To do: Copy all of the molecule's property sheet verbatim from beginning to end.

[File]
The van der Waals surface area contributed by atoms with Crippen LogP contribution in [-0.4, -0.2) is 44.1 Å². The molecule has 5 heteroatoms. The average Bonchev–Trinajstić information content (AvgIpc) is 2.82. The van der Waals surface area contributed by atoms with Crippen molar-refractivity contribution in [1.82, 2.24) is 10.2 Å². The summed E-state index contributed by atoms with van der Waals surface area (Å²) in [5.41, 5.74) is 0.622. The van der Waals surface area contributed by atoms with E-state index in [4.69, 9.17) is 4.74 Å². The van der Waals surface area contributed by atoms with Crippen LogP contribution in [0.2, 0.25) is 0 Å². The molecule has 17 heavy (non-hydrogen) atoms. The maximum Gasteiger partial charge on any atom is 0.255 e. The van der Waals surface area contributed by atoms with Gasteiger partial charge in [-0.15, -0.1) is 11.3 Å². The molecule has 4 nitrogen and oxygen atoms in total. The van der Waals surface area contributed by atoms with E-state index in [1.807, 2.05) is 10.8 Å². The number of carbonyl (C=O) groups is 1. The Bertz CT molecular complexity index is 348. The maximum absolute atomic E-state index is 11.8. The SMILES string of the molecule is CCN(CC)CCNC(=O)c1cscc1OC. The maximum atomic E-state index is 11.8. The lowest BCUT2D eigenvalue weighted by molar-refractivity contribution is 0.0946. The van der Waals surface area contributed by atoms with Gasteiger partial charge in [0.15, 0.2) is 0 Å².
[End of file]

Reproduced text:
The van der Waals surface area contributed by atoms with Crippen LogP contribution in [-0.4, -0.2) is 44.1 Å². The molecule has 5 heteroatoms. The average Bonchev–Trinajstić information content (AvgIpc) is 2.82. The van der Waals surface area contributed by atoms with Crippen molar-refractivity contribution in [1.82, 2.24) is 10.2 Å². The summed E-state index contributed by atoms with van der Waals surface area (Å²) in [5.41, 5.74) is 0.622. The van der Waals surface area contributed by atoms with E-state index in [4.69, 9.17) is 4.74 Å². The van der Waals surface area contributed by atoms with Crippen LogP contribution in [0.2, 0.25) is 0 Å². The molecule has 17 heavy (non-hydrogen) atoms. The maximum Gasteiger partial charge on any atom is 0.255 e. The van der Waals surface area contributed by atoms with Gasteiger partial charge in [-0.15, -0.1) is 11.3 Å². The molecule has 4 nitrogen and oxygen atoms in total. The van der Waals surface area contributed by atoms with E-state index in [1.807, 2.05) is 10.8 Å². The number of carbonyl (C=O) groups is 1. The Bertz CT molecular complexity index is 348. The maximum absolute atomic E-state index is 11.8. The SMILES string of the molecule is CCN(CC)CCNC(=O)c1cscc1OC. The maximum atomic E-state index is 11.8. The lowest BCUT2D eigenvalue weighted by molar-refractivity contribution is 0.0946. The van der Waals surface area contributed by atoms with Gasteiger partial charge in [0.15, 0.2) is 0 Å².